The farman of Shah Jahan issued on 20 September 1632 to Raja Jai Singh asked him to hasten the shipment of marble for the facing of the interior walls of the mausoleum! Prof Mills points out, obviously, that a building had to be there by then for the shipment of marble. He also examines the description of the first Urs of Mumtaz given by Begley and Desai and points out that by that time the building was surely in place. Even the European traveller Peter Mundy, on whom Begley and Desai extensively rely, said that he saw the installation of the enamelled gold railing surrounding Mumtaz’s cenotaph at the time of the second Urs on 26 May 1633. Since the railing could not have stood forth in the open air, it can only mean that the Taj building was existing. Prof Mills also reveals that radiocarbon dating of a piece of wood surreptitiously taken from one of the doors revealed the 13th century as a possible date. P.S. Bhat and A.L. Athavale wonder, given the mammoth planning, marshalling of resources, gigantic financial outlay involved, why the contemporary Mughal court papers do not have any records of the same.
All the authors in this book rely on the Mughal court chronicle Badshah Nama written by the emperor’s chronicler, Moulvi Abdul Hamid Lahori. It devotes two pages for burial of Mumtaz Mahal, wherein it says, “The site is covered with magnificent lush garden, to the south of that great city and amidst which the building known as the palace of Raja Mansingh, at present owned by Raja Jaisingh, grandson was selected for the burial of the queen whose abode is in heaven… in exchange of that grand palace, he was granted a piece of government land… Next year that illustrious body of the heavenly queen was laid to rest… as per royal orders the officials hid the pious lady from the eyes of the world under the sky-high lofty mausoleum.” They argue that Badshah Nama being a contemporary account should have been adequate evidence for any historian.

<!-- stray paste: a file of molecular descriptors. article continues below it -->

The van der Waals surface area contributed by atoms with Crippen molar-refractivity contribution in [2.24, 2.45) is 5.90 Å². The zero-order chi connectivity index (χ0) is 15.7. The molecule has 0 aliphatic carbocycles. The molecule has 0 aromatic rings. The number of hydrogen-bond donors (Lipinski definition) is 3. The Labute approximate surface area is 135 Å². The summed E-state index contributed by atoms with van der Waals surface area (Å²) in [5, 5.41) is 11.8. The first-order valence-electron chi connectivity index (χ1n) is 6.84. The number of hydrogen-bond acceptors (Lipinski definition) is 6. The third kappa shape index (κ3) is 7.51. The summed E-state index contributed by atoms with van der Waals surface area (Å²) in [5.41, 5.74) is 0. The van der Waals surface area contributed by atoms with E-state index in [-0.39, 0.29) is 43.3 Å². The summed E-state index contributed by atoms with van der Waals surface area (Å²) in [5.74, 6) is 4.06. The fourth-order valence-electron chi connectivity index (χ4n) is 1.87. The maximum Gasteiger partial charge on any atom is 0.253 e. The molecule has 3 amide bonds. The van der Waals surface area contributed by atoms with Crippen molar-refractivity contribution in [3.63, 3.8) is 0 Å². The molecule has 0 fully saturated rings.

Taj is a multi-storeyed structure (including a basement) with many stairways; on one floor above the basement the real grave of Queen Mumtaz is located. This floor has corridors and rooms on both sides of corridors, rooms’ wide windows opening towards the river; it has 3 entrances. The basement floor is permanently sealed with brick and mortar and likewise the entrances and all the rooms on the floor above are permanently sealed. The authors question the necessity to build a basement floor and the corridors, rooms’ entrances on the floor earmarked for the real grave. And then again, why were they sealed permanently?